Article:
Titration Curves of Strong and Weak Acids and Bases
In this experiment you will react the following combinations of strong and weak acids and bases:
- Hydrochloric acid, HCl (strong acid), with sodium hydroxide, NaOH (strong base)
- Hydrochloric acid, HCl (strong acid), with ammonia, NH3 (weak base)
- Acetic acid, HC2H3O2 (weak acid), with sodium hydroxide, NaOH (strong base)
- Acetic acid, HC2H3O2 (weak acid), with ammonia, NH3 (weak base)
A computer-interfaced pH Sensor will be placed in one of the acid solutions. A solution of one of the bases will slowly drip from a buret into the acid solution at a constant rate. As base is added to the acid, you should see a gradual change in pH until the solution gets close to the equivalence point. At the equivalence point, equal numbers of moles of acid and base have been added. Near the equivalence point, a rapid change in pH occurs. Beyond the equivalence point, where more base has been added than acid, you should again observe more gradual changes in pH. A titration curve is normally a plot of pH versus volume of titrant. In this experiment, however, we will monitor and plot pH versus time, and assume that time is proportional to volume of base. The volume being delivered by the buret per unit time should be nearly constant.
One objective of this lab is to observe differences in shapes of titration curves when various strengths of acids and bases are combined. You will also learn about the function and selection of appropriate acid-base indicators in this experiment. In order to do several other experiments in this lab manual, you need to be able to interpret the shape of a titration curve.
WE DO NOT HAVE A COMPUTER INTERFACE, SO WE WILL USE THE LAB QUEST INTERFACE. PLEASE WATCH THE FOLLOWING VIDEO TO BETTER UNDERSTAND HOW TO USE THE INTERFACE.
In this experiment, you will
- Observe differences in shapes of titration curves when various strengths of acids and bases are combined.
- Learn about the function and selection of appropriate acid-base indicators.
- Learn how to interpret the shape of a titration curve.
|computer||0.10 M NaOH|
|Vernier computer interface||0.10 M NH3|
|LoggerPro||0.10 M HCl|
|Vernier pH Sensor||0.10 M HC2H3O2|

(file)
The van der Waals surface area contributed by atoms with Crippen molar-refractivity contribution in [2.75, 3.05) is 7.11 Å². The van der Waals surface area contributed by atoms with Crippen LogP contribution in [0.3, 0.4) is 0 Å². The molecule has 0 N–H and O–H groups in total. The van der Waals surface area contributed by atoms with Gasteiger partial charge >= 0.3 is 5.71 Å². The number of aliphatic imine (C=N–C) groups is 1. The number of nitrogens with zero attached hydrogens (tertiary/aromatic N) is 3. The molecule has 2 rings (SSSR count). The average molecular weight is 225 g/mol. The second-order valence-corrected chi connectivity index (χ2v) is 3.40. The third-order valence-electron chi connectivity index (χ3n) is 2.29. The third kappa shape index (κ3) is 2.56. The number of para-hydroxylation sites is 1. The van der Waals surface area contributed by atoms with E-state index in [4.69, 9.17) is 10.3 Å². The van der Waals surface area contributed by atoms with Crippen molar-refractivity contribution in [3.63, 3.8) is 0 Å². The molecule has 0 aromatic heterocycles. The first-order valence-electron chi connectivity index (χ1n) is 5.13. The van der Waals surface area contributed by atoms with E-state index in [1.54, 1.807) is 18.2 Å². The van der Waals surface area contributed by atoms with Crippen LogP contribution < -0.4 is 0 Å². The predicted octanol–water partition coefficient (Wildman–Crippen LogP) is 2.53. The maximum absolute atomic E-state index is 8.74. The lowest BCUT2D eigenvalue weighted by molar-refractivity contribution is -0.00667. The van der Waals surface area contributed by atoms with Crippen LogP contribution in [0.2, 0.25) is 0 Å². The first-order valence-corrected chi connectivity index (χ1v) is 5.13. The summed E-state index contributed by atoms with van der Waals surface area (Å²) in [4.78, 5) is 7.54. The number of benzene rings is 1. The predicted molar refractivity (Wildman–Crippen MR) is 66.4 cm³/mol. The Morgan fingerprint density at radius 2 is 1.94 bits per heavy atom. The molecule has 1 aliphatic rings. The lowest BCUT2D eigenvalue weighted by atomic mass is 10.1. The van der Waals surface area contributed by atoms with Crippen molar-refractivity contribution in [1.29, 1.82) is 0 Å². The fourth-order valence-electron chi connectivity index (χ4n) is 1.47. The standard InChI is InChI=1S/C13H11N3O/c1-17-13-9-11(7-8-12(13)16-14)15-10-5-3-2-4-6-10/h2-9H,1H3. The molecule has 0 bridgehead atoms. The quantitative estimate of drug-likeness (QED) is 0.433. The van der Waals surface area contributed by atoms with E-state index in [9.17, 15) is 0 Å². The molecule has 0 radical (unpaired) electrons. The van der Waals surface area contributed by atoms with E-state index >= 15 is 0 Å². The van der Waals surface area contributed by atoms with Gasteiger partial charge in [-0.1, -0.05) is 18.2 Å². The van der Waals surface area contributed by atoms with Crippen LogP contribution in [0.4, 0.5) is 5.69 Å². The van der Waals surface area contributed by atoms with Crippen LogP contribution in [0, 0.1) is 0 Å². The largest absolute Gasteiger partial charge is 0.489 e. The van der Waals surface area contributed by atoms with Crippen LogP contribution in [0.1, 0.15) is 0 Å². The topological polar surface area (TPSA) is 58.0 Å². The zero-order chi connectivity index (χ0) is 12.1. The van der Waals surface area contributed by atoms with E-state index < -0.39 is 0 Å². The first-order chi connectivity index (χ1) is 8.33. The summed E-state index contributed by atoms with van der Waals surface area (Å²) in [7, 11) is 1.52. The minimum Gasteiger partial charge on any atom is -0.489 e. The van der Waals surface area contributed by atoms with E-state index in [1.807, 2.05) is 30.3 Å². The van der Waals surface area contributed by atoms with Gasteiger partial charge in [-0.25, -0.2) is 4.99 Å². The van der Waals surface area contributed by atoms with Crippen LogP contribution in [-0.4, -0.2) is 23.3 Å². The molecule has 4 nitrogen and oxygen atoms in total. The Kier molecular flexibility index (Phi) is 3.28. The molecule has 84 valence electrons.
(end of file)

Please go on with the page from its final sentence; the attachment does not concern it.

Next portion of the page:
|magnetic stirrer (if available)||50 mL buret|
|stirring bar||ring stand|
|250 mL beaker||2 utility clamps|
|phenolphthalein indicator||distilled water wash bottle|
1. Obtain and wear goggles.
2. Place 8 mL of 0.1 M HCl solution into a 250 mL beaker. Add about 100 mL of distilled water. Add 3 drops of phenolphthalein acid-base indicator. CAUTION: Handle the hydrochloric acid with care. It can cause painful burns if it comes in contact with the skin.
3. Place the beaker onto a magnetic stirrer and add a small stirring bar. Turn on the stirrer and adjust it to a slow stirring speed.
4. Use a utility clamp to suspend a pH Sensor on a ring stand as shown in Figure 1. Situate the pH Sensor in the HCl solution and adjust its position toward the side of the beaker so that it is not struck by the stirring bar.
5. Obtain a 50 mL buret and rinse the buret with a few mL of the 0.1 M NaOH solution. Fill the buret to about the 0 mL mark. CAUTION: Sodium hydroxide solution is caustic. Avoid spilling it on your skin or clothing.
6. Connect the pH Sensor to the computer interface. Prepare the computer for data collection by opening the file “23 Titration Curves” from the Chemistry with Vernier folder. The pH reading should be between 2.0 and 3.0 for the HCl solution.
7. You are now ready to begin monitoring data. Click . Carefully open the buret stopcock to provide a dripping rate of about 1 drop per second. Do not worry if the rate is somewhat faster or slower when you first start; initial additions of base will have very little effect on the pH.
8. Watch to see if the phenolphthalein changes color before, at the same time, or after the rapid change in pH at the equivalence point. Note: Time is being displayed in the table. If phenolphthalein is a suitable indicator for this reaction, it should change from clear to red at about the same time as the jump in pH occurs. In your data table, record the time when the phenolphthalein indicator changes color. When data collection has ended after 250 seconds, turn the buret stopcock to stop the flow of NaOH titrant.
9. Label the point on your graph where the indicator changes color.
a. Choose Text Annotation from the Insert menu.
b. Click in the text box and type “Color change”.